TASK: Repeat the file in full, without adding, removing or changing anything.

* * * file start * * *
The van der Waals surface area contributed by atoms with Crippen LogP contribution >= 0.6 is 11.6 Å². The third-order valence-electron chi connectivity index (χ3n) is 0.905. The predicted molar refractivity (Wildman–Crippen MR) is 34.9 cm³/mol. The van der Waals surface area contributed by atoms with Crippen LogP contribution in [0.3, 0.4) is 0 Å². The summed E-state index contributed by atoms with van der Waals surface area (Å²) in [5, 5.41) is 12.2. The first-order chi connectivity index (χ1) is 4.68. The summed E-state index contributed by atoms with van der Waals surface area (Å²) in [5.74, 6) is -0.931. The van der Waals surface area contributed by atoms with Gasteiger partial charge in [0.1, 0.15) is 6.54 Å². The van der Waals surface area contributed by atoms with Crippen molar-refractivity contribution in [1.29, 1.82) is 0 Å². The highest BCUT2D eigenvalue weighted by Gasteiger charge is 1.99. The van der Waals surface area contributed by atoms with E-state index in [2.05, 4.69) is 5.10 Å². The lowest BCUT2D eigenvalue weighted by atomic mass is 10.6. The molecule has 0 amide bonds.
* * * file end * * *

The van der Waals surface area contributed by atoms with Crippen LogP contribution >= 0.6 is 11.6 Å². The third-order valence-electron chi connectivity index (χ3n) is 0.905. The predicted molar refractivity (Wildman–Crippen MR) is 34.9 cm³/mol. The van der Waals surface area contributed by atoms with Crippen LogP contribution in [0.3, 0.4) is 0 Å². The summed E-state index contributed by atoms with van der Waals surface area (Å²) in [5, 5.41) is 12.2. The first-order chi connectivity index (χ1) is 4.68. The summed E-state index contributed by atoms with van der Waals surface area (Å²) in [5.74, 6) is -0.931. The van der Waals surface area contributed by atoms with Gasteiger partial charge in [0.1, 0.15) is 6.54 Å². The van der Waals surface area contributed by atoms with Crippen molar-refractivity contribution in [1.29, 1.82) is 0 Å². The highest BCUT2D eigenvalue weighted by Gasteiger charge is 1.99. The van der Waals surface area contributed by atoms with E-state index in [2.05, 4.69) is 5.10 Å². The lowest BCUT2D eigenvalue weighted by atomic mass is 10.6. The molecule has 0 amide bonds.